Saddlebrooke Community Outreach, Inc. (SBCO) was founded in the fall of 1996 as a nonprofit organization run solely by 435 volunteer members living in the Saddlebrooke retirement community. The mission of SBCO is to make a positive and lasing impact on the quality of life of schoolchildren in impoverished neighboring communities by helping them gain self-respect, making possible improved attendance at school, helping induce a strong desire for education and changing the cycle of poverty.
SBCO is dedicated to working with poor families, and there is a special emphasis on the children. They have no paid staff and no overhead. Six percent of the 2001 income was used for administrative costs and was paid from fundraising efforts. All grants received from foundation and corporations are used 100 percent for programs with no deductions of any kind. SBCO addresses the community needs of education, literacy and workplace skills, impoverished communities and minorities in and rural community.
Saddlebrooke is a rural community that used to exist around thriving mines. It is now a depressing area full of poverty with little relief in site. The children are not motivated and very disinterested; they see no reason to set goals or to hope for anything for the future. Initial research, coordinated with community service agencies revealed that the need for appropriate clothing in rural, mountain, and poverty-stricken towns is a great need. Many of the children do not have warm jackets or shoes that fit. They do not have underwear or socks. They are either too cold or embarrassed to go to school.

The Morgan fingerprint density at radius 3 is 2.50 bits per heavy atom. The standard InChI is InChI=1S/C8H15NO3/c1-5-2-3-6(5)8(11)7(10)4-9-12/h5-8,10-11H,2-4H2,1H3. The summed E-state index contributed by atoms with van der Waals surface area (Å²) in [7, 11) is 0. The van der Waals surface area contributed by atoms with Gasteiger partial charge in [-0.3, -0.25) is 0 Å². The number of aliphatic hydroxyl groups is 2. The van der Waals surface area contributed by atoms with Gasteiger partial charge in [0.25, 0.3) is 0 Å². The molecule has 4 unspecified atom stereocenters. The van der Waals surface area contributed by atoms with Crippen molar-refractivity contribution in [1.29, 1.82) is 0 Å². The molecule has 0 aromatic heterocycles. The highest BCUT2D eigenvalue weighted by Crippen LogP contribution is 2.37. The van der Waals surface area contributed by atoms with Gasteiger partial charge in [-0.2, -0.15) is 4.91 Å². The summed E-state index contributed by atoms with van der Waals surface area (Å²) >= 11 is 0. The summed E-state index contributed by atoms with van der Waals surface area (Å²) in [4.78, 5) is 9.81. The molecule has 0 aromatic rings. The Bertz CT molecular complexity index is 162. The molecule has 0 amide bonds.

Because of this, one of the first projects for SBCO and a major ongoing program is a clothing bank called Kid’s Closet. Annually SBCO provides new winter and summer clothes for about 1,200 eligible children. A simple thing like a clothing bank has actually improved attendance in the community. To participate in the Kid’s Closet program, children in Head Start through 8th grade must be eligible for federal free or reduced price school lunch program. The San Manuel School District provides a rent-free room in Mammoth Elementary School for the Kid’s Closet. The room is set up as a department store, opens three times a week and gives the children a realistic shopping experience for their new clothes. The volunteers work one-on-one with the children in the absence of parents or teachers. This ensures the children will select the colors and styles they like, and the children get special personal time with an adult.
The impact of the operation is difficult to measure with precision. However, SBCO receives positive feedback from students, teachers, principals and parents supporting their efforts and letting them know they have made tangible improvements in the lives of the children.